I recently had the opportunity to watch the most excellent HBO documentary, Going Clear: Scientology and the Prison of Fear, directed and written by Alex Gibney and based on the book of Lawrence Wright.
What I took from it was the realization that Scientology truly is a religion and not just because it has tax-exempt status.
Looking at Scientology rationally and comparing it to, say, Catholicism, one can't help but see glaring similarities:
• Both religions indoctrinate their followers (Scientology has Sea Org and other institutions; Catholicism has catechism class/bible study)
• Both religions have leaders who judge your actions (Scientology has auditors and interviews; Catholicism has priests and confessions)
• Both religions lean oppressively on members for donations (Scientology makes you pay for each level you achieve; Catholicism's tithing requests 10% of your income)
• Both religions have one supreme earthly ruler (Scientology has David Muscavige, the chairman of the board of the Religious Technology Center; Catholicism has the pope)
• Both religions experience legal trouble for their treatment of followers (Scientology has too many to list; Catholicism as WAY too many to list)
• And of course, both religions don't pay taxes in the United States. That is a crime for another post. I could go on, but the point is made.
The documentary was fairly thorough, and not really shocking to me. Why? For many reasons. First, I have broken free from indoctrination, so I am fully aware of some of the ridiculous things religions do. Plus, I live in the Tampa Bay area, home to one of the Scientology headquarters and I have heard/read of the many cruel and unusual practices of this church. So when one of the subjects talks about how Muscavige would literally beat certain followers into submission or imprison them for what he deemed unacceptable behavior, it doesn't surprise me at all.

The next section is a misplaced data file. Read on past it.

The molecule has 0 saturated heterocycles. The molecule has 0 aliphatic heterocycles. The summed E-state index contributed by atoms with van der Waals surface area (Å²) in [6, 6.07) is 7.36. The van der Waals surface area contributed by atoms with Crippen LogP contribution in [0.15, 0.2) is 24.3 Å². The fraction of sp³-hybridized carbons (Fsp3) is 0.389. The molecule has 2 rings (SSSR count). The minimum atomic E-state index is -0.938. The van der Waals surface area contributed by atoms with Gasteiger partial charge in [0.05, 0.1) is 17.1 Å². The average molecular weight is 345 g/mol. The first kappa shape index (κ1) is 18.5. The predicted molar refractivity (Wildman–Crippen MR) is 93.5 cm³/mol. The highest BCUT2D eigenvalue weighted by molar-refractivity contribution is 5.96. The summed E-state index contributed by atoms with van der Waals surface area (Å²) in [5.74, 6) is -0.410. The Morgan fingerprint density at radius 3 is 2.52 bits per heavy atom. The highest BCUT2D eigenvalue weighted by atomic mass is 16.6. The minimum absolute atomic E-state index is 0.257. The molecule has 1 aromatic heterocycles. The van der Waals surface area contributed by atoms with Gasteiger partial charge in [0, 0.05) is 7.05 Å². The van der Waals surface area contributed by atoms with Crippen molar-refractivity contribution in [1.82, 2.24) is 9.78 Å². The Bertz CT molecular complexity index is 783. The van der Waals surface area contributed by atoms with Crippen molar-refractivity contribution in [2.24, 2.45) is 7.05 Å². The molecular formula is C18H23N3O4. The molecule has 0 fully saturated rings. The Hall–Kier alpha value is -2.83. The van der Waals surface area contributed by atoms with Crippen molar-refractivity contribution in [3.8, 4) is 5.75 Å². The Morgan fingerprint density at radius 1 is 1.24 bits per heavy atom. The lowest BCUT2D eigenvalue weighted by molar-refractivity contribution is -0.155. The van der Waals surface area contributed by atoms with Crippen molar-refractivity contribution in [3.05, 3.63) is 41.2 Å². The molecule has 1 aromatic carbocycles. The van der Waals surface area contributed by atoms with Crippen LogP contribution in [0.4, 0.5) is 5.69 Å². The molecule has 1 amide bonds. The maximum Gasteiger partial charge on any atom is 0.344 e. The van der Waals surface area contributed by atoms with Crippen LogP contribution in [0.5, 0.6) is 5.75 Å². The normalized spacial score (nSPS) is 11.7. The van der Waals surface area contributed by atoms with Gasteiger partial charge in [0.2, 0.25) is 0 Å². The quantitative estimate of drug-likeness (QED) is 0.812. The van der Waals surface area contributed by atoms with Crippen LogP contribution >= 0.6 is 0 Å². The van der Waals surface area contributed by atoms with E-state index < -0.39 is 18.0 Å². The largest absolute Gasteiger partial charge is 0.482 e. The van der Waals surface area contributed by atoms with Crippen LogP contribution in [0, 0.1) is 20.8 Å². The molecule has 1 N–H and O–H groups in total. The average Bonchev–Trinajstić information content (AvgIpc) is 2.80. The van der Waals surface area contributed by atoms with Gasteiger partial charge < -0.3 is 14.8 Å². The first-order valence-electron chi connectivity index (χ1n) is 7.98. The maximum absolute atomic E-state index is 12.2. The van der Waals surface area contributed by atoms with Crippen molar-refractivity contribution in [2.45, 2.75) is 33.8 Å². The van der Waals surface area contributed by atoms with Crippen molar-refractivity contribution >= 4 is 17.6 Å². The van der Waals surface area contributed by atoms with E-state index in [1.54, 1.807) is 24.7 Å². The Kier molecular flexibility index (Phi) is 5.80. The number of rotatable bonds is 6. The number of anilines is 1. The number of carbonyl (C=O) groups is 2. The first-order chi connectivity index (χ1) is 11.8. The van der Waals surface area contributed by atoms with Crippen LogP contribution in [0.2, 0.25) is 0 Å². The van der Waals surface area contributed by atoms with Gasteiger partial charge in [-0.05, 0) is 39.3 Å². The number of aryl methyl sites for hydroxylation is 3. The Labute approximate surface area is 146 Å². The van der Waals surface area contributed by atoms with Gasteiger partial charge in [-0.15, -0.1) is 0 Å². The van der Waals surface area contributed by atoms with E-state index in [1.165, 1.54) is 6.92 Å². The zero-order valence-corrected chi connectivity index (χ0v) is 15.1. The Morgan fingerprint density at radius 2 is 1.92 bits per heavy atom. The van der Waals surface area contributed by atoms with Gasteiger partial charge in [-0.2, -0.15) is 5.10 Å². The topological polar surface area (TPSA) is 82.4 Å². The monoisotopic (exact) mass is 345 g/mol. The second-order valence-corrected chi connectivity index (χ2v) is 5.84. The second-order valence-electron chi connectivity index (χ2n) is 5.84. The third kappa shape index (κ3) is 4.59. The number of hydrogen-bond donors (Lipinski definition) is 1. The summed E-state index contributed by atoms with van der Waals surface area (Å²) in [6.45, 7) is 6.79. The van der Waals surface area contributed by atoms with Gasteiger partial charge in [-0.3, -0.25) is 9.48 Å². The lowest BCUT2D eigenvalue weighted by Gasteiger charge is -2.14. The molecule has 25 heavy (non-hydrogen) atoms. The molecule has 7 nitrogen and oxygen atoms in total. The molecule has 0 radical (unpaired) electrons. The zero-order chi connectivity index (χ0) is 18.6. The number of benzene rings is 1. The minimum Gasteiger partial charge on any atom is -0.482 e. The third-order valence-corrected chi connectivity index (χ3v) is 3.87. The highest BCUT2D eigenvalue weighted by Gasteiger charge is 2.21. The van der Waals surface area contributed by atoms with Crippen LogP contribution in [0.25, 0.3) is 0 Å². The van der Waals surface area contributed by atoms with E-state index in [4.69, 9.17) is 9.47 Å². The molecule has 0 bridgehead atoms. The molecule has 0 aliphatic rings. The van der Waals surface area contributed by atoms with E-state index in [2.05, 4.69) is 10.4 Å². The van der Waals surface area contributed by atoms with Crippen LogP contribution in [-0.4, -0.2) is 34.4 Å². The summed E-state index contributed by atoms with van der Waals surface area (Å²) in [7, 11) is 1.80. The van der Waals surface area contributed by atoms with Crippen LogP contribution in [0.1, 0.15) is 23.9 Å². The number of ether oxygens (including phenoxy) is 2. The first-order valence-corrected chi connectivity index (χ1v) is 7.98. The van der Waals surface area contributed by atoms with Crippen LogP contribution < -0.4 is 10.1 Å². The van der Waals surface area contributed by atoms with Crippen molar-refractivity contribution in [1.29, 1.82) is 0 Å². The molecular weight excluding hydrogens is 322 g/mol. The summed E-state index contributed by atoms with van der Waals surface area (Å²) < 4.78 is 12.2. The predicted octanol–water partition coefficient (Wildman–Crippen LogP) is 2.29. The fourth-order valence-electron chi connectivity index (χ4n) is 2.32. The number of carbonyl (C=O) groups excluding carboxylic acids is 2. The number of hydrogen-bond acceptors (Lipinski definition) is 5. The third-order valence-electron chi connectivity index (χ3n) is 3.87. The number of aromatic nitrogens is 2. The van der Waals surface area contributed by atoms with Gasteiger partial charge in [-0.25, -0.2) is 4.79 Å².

I also worked as an editor for the St. Petersburg Times (now the Tampa Bay Times) for nearly 15 years, many of those spent in a heated battle with the church over the treatment of their followers, namely the late Lisa McPherson, who was a victim of negligent homicide at the hands of this church. The Times also played prominently in the documentary as its story of the church's former elders speaking out against the church was all part of this exposé. To say the least, I'm familiar with the evils of Scientology.
In fact, to see pretty much all that I had learned about this church over the years wasn't really shocking, but more like confirmation. Through my deconversion from Catholicism, I researched/studied many other religions, including a brief dabble into Scientology, because I felt I owed it to myself to see if there was something I was missing. When I learned of L. Ron Hubbard's scheme, the auditors, Xenu and thetans, I knew it was all bunk. The documentary only proved it.
But here's the thing: Only atheists can say it is bunk. Anyone who believes in any religion has no leg to stand on if they choose to poke fun at Scientology. Why is Scientology any less of a religion than Christianity, Islam, Hinduism or Judaism?
Perhaps their rationale would be that they knew LRH was merely a science-fiction writer who invented his religion as a money-making scheme that preyed on the gullible. (Doesn't that sound a tad familiar?) Maybe it's because we have actual pictures and footage of this monster that makes his story and knowledge more terrestrial and less divine? Is it because this religion basically started in our lifetime so it must be fake?
Does religion become more plausible if you weren't alive to witness any of its preposterous claims? How is having a galactic overlord as part of a creation myth any more strange than having a deity in the sky who sends a spirit to Earth to impregnate a virgin, who will then give birth to the very god that sent the spirit in the first place, only to have him"sacrifice" himself to himself to forgive us of our sins?
Religion, to quote Christopher Hitchens, poisons everything. This documentary exposed Scientology for what it is: poison.
Nice job, Alex.